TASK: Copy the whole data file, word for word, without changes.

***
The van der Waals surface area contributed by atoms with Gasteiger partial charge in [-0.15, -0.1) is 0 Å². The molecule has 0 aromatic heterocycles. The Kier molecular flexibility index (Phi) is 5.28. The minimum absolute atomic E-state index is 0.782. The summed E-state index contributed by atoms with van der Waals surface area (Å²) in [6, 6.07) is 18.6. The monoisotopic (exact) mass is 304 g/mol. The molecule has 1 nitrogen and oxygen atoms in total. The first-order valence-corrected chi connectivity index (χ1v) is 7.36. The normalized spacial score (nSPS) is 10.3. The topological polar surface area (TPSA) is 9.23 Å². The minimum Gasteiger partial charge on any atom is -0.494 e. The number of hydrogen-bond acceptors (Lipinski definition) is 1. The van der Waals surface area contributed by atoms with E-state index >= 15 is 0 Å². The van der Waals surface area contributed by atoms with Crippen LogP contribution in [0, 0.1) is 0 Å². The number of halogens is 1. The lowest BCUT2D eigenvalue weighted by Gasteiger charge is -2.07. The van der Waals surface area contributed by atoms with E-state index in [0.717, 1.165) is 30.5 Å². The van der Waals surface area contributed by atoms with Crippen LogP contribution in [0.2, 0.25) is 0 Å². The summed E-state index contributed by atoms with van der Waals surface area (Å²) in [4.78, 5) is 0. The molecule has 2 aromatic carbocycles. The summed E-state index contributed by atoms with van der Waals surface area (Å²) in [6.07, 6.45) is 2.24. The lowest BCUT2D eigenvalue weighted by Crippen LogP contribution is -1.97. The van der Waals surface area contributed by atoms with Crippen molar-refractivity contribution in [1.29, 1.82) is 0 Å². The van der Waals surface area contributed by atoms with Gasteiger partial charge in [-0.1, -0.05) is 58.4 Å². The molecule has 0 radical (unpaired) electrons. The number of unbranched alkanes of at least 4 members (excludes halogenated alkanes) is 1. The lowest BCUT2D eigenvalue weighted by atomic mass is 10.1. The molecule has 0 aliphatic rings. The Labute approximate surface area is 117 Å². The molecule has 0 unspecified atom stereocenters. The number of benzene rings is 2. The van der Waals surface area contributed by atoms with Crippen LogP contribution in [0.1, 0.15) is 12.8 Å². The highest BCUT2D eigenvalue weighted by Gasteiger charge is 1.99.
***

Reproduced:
The van der Waals surface area contributed by atoms with Gasteiger partial charge in [-0.15, -0.1) is 0 Å². The molecule has 0 aromatic heterocycles. The Kier molecular flexibility index (Phi) is 5.28. The minimum absolute atomic E-state index is 0.782. The summed E-state index contributed by atoms with van der Waals surface area (Å²) in [6, 6.07) is 18.6. The monoisotopic (exact) mass is 304 g/mol. The molecule has 1 nitrogen and oxygen atoms in total. The first-order valence-corrected chi connectivity index (χ1v) is 7.36. The normalized spacial score (nSPS) is 10.3. The topological polar surface area (TPSA) is 9.23 Å². The minimum Gasteiger partial charge on any atom is -0.494 e. The number of hydrogen-bond acceptors (Lipinski definition) is 1. The van der Waals surface area contributed by atoms with E-state index >= 15 is 0 Å². The van der Waals surface area contributed by atoms with Crippen LogP contribution in [0, 0.1) is 0 Å². The number of halogens is 1. The lowest BCUT2D eigenvalue weighted by Gasteiger charge is -2.07. The van der Waals surface area contributed by atoms with E-state index in [0.717, 1.165) is 30.5 Å². The van der Waals surface area contributed by atoms with Crippen LogP contribution in [0.2, 0.25) is 0 Å². The summed E-state index contributed by atoms with van der Waals surface area (Å²) in [4.78, 5) is 0. The molecule has 2 aromatic carbocycles. The summed E-state index contributed by atoms with van der Waals surface area (Å²) in [6.07, 6.45) is 2.24. The lowest BCUT2D eigenvalue weighted by Crippen LogP contribution is -1.97. The van der Waals surface area contributed by atoms with Crippen molar-refractivity contribution in [1.29, 1.82) is 0 Å². The van der Waals surface area contributed by atoms with Gasteiger partial charge in [-0.1, -0.05) is 58.4 Å². The molecule has 0 radical (unpaired) electrons. The number of unbranched alkanes of at least 4 members (excludes halogenated alkanes) is 1. The lowest BCUT2D eigenvalue weighted by atomic mass is 10.1. The molecule has 0 aliphatic rings. The Labute approximate surface area is 117 Å². The molecule has 0 unspecified atom stereocenters. The number of benzene rings is 2. The van der Waals surface area contributed by atoms with Crippen LogP contribution in [0.1, 0.15) is 12.8 Å². The highest BCUT2D eigenvalue weighted by Gasteiger charge is 1.99.